Learning Not to Lose it as Your Business Scales
When a company is trying to grow fast, employees get busy. If you’re trying to scale up quickly, you need to get clear on what your growth goals are. Is your goal a net profit goal? A revenue goal? A hiring goal? Are you aggressively cutting expenses, or bringing in specialized talent?
Change is tough. When the gears start churning, employees and management question what is possible. Can your employees handle the workload that is coming their way? Do you, as a manager, know how to tell when your team is overloaded?
Growing pains are real. Whether you’re developing new products or services or taking on larger projects, you’re going to encounter stress and capacity issues. If your people can’t handle the anticipated workload, or if you don’t have the capabilities in place to support new growth, you stand to lose everything—including employees, customers, sales, and even your reputation.
Context and communication come first. When scaling, everyone in the company needs to know what the growth goals are, the reason for growth, where you’re heading, and how you’re going to get there. That’s only half of the work. Once you have your people on board, don’t dip out. You must see your project through.
Avoid These Common Death Spirals
- Not getting enough resources at the right time
- Not hiring enough people
- Losing good talent to burnout
- Selling to misaligned customers
- Failing to invest in research and development
- Failing to question if the progress you’re making fits your original goal
According to Forbes.com, there is a myriad of warning signs that you may be growing your business too fast. If, for example, your business is struggling to deliver for a service you once believed you had mastered, this is a clear indication you could have a big operational problem.
Stress and capacity are top adversaries here. You need to know how to stay on the path and how to keep everyone else on it, too.
Is Your Business Really Growing, or Is Stress Holding You Back?
When we’re stressed at work, we tend to overestimate our own contributions and underestimate the contributions of others. Empathy crumbles. Productivity breaks down. Deadlines loom, and people begin to point fingers. Worst of all, people engross themselves in activities that make them look busy—all the while forgetting what truly adds value.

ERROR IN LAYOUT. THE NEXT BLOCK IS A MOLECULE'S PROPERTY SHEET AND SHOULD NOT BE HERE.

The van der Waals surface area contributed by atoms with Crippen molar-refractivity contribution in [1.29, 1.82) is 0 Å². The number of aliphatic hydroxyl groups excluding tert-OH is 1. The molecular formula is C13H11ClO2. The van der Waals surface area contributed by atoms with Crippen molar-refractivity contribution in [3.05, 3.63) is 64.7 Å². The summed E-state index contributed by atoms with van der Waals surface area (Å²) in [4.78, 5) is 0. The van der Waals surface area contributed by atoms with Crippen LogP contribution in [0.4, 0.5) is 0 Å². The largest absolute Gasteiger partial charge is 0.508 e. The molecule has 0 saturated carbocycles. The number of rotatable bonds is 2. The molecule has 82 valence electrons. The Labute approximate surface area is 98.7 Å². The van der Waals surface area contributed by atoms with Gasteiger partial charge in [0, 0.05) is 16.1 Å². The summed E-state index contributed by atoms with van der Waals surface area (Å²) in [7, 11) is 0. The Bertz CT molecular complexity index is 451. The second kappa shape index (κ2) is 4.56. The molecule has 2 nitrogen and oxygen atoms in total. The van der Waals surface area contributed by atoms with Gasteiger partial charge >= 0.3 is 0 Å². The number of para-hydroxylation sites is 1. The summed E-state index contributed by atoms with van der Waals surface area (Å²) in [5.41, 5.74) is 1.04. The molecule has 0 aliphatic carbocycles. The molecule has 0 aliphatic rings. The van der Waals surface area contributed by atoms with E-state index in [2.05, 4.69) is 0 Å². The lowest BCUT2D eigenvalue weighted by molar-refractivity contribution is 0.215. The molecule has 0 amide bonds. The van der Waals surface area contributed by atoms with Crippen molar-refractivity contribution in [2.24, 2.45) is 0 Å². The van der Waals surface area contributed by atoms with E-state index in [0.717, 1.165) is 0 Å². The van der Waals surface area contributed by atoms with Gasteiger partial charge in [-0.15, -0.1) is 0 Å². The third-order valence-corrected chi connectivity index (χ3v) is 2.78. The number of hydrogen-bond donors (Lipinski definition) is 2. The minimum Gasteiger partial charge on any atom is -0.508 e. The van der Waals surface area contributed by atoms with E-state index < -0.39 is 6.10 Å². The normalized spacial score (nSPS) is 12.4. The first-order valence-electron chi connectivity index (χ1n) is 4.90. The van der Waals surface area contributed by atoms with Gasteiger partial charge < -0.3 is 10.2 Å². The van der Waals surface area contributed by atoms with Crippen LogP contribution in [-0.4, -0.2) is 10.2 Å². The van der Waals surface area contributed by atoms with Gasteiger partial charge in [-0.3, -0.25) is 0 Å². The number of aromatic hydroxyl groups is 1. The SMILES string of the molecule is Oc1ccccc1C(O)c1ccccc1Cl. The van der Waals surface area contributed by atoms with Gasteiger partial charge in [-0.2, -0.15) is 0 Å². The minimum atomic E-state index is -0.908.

This applies to all levels in a company. A stressed-out manager may fall into habits of micro-management—exercising small bouts of control over a great audience—while a stressed employee may take four hours to answer nonessential emails. Stress clouds the mind, making every task at work seem urgent and important, injecting the workplace with minutiae and ambiguity. Eventually, employees leave, feeling overworked and undervalued.
You may think your company does things differently or has a good attitude about growth, but even the wildest positivity can’t couch stress. Put simply, it’s easy to think you’re accomplishing a lot when you’re stressed, when really your productivity plummets.
Don’t Attempt to Just Power Through
Can you handle the growth goals set out for you? Why? Because you enjoy your work more than anything? Because you can sacrifice much more for your goals than your competitors?
Pause. What are you asking of your employees? Think very hard about this. Your employees’ motivations may be wildly different than yours. You’ll want their buy-in before you decide to get going.
A Harvard Business School article recently reported research from the American Psychological Association revealing that workplace stress accounts for more than $500 billion lost from the US economy and 550 million workdays lost each year due to stress on the job. Workplace stress is also a contributor to several health problems such as metabolic syndrome and heart disease. Learning to manage stress is essential for supporting health and productivity at work.
For Healthy Growth, Set a Foundation of Trust & Transparency
People matter. Growing a company, in a lot of ways, means being able to take care of more people. If your people are stressed, and if they can’t see the benefit or the end to that stress, your efforts to grow will be stifled. You wouldn’t want your doctor taking care of you if he or she were sick. The same goes for your company: you can’t expect it to grow if it isn’t healthy.
I urge you to talk about stress with your teams. Observe what it does to your thinking. Don’t be afraid to pause and sit with big decisions, take a walk, or revisit an idea that clearly needs more attention.
Check in with yourself and your people. How are you doing? Are you still on track to meet your goals, or have your priorities changed direction? Growth is an iterative process that requires constant support and energy. Even small check-ins with your team can help unmask concerns before they become major pain points in the process.
Brainstorm. Whether you’re setting a goal for five years out or one for this morning, take time to think it through. As the adage goes, fortune favors the prepared. Within reason, prepare and question everything. Use these insights to strengthen your pitch and build rapport when you present new change initiatives.
Above everything else, communicate. When you are asking more of your team, they need more from you. They need a safe space to voice concerns and share ideas, a place for understanding. They need a leader that can throw a safety line, not one that runs at the first sign of friction.
A good team that is unafraid to communicate about change is your antidote to stress. Don’t overlook the very team you entrusted with your goals. We all need coaching. We all need gut-checks. We all need to know that when the going gets tough, we are not alone. Don’t let stress and capacity cloud your judgment. You have growing to do.